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Civil partner wins appeal against estate of former partner who hid assets

Court confirms that Sharland and Gohil apply to civil partnership dissolutions

A woman who discovered that her civil partner, who died intestate in 2013, had hidden business assets worth millions of pounds during the dissolution of their relationship has succeeded in the Court of Appeal as she seeks to set aside the original settlement.

Family lawyers at Irwin Mitchell Private Wealth acting for the appellant, Helen Roocroft, say the judgment confirms that same-sex couples have the same rights as heterosexual partners under family law and reiterates the message that dishonesty will not be tolerated by the courts.

The judgment in Roocroft v Ball [2016] EWCA Civ 1009  has been handed down a year after the Supreme Court gave judgment in  Gohil v Gohil [2015] UKSC 61 and Sharland v Sharland [2015] UKSC 60 in which the wives, for whom Irwin Mitchell also acted, succeeded after their husbands were found to have misled them significantly regarding their wealth.

This latest case is the first to consider the discovery of non-disclosure of assets after the death of one of the parties.

Ms Roocroft, from Bolton, was in an 18-year relationship with her wealthy property developer partner, Carol Ainscow, when the two separated in 2009. Ms Ainscow, whose property company Artisan carried out developments across Manchester, Liverpool, Sheffield and London, died aged 55 after battling a brain tumour. She left no will. After her death evidence was discovered that she may have misled the courts about her true wealth during the dissolution of their civil partnership, saying her wealth had been reduced significantly following the property crash brought about by the recession.  This led to Ms Roocroft accepting a much lower settlement than she might otherwise have done in the circumstances of their relationship. Ms Roocroft sought to overturn the original agreement made with Ms Ainscow so that a new agreement can be negotiated with the estate based on an honest assessment of their assets.

After proceedings in the lower family courts and High Court, the case was heard in the Court of Appeal which decided unanimously that Ms Roocroft has a right to argue for her settlement to be set aside.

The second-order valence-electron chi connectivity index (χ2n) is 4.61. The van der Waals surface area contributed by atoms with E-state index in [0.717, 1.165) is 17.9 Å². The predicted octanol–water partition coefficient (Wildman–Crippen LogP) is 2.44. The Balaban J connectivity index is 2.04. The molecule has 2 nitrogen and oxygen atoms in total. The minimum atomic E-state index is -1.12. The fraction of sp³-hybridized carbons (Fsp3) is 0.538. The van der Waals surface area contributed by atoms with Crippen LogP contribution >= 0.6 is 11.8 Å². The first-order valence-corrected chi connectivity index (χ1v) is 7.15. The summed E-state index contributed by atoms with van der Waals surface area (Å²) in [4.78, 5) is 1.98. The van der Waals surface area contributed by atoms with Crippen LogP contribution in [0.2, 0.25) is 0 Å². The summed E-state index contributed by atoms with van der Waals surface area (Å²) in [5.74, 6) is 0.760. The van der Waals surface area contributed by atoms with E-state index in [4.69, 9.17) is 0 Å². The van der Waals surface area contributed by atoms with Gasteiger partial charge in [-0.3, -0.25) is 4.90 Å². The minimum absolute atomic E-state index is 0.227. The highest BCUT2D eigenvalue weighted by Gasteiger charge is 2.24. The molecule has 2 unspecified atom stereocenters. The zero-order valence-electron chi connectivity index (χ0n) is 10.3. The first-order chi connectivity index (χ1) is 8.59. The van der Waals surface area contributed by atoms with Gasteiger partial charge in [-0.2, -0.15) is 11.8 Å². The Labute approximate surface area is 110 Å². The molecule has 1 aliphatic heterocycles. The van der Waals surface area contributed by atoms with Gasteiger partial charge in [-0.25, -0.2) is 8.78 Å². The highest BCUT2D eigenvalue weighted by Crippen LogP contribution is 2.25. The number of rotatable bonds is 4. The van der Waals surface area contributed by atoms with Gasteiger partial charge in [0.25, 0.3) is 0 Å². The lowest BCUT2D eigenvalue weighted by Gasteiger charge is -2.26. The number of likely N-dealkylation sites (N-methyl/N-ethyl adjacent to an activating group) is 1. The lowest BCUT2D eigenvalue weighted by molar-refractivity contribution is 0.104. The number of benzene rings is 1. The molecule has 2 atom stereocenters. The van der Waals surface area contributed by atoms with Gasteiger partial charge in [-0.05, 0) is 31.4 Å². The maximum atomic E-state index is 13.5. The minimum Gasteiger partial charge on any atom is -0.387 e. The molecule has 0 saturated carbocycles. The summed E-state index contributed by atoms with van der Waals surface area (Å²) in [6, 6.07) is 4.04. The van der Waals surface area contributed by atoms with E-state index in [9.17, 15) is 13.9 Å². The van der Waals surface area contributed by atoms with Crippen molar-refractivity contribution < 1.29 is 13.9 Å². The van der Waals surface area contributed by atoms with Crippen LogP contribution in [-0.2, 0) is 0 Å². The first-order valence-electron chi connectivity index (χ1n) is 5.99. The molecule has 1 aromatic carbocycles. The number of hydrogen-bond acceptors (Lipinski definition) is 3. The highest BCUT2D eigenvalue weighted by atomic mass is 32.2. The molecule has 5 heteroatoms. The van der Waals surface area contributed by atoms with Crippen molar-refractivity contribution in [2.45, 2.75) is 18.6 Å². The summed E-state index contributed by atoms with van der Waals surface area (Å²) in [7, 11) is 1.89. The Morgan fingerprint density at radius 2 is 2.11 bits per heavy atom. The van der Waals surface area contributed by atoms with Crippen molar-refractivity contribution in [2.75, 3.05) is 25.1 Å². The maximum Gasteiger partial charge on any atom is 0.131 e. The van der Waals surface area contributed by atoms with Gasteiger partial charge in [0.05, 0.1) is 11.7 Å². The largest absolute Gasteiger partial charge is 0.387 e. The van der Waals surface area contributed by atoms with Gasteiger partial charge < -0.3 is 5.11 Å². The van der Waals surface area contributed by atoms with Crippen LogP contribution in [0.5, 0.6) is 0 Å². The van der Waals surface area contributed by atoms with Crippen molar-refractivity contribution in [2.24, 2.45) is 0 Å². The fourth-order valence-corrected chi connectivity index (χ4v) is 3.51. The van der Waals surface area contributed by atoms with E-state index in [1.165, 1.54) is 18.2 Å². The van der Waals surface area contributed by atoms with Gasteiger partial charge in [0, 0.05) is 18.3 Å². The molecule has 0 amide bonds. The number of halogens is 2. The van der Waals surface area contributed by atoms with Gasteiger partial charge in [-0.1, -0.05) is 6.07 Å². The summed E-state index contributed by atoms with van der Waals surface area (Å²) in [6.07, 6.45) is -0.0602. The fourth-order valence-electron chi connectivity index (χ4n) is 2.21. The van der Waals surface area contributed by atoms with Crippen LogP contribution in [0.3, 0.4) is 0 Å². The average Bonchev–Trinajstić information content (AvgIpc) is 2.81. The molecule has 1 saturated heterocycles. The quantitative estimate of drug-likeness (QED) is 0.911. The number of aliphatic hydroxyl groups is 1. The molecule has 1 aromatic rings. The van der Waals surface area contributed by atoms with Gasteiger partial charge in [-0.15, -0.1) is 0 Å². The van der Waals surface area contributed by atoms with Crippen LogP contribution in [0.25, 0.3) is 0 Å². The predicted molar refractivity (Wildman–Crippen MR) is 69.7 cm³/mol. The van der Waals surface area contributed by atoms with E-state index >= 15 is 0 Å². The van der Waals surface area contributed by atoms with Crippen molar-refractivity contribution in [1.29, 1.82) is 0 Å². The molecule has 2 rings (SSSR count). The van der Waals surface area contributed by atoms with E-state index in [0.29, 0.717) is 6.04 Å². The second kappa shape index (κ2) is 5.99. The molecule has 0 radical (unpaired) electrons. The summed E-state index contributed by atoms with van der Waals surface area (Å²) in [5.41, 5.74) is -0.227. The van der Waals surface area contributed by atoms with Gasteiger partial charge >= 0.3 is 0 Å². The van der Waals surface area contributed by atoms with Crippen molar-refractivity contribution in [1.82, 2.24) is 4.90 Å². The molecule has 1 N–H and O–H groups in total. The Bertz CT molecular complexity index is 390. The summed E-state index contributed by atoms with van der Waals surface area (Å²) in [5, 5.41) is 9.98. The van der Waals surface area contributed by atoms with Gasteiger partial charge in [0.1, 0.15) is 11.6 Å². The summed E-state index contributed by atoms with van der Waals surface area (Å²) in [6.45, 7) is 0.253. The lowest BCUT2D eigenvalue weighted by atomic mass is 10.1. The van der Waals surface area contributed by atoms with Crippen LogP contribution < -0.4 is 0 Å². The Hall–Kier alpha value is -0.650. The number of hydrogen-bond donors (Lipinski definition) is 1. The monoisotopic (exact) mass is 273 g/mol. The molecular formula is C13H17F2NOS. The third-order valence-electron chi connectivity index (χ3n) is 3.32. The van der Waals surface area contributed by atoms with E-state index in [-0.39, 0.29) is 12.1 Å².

The judgment (not yet publicly available) said that Ms Roocroft had submitted evidence suggesting that "the deceased's income at the time of the consent order was three times that which she had stated in her Statement of Information".

It also reiterated Baroness Hale's confirmation that her observations in the Sharland and Gohil cases apply equally to same sex partners in a civil partnership as to a husband and wife in divorce proceedings.

The Roocroft case will now be re-listed at the High Court for a directions hearing to determine the next steps in setting aside the original settlement which would enable Ms Roocroft to negotiate a new one with the late Ms Ainscow's estate.

Ros Bever, of Irwin Mitchell Private Wealth, who represented Ms Sharland and Ms Gohil and who, with Paula Myers, represented Ms Roocroft, said that there were huge similarities as all three women believe they were duped into accepting 'unfair' divorce/dissolution settlements, based on knowingly false information provided by their ex-partners.

She added:

"This judgment confirms that same-sex couples have the same rights under family law as heterosexual couples and is further proof that the family courts will not tolerate dishonesty in divorce or dissolution proceedings.

"It seems that all too often partners, whether in marriage or civil partnerships, are trying to get out of their obligations to their former partners by being deliberately obstructive or dishonest about their wealth and assets. There have been many high profile cases over the past few years where the courts have shown they will not tolerate people trying to hide their wealth in businesses or refusing to pay their settlements and maintenance.

"Ms Roocroft now has the opportunity to potentially set aside her original settlement and open discussions on a fair settlement based on the true disclosure of the assets built up during the couple's 18 year relationship."

The judgment is here.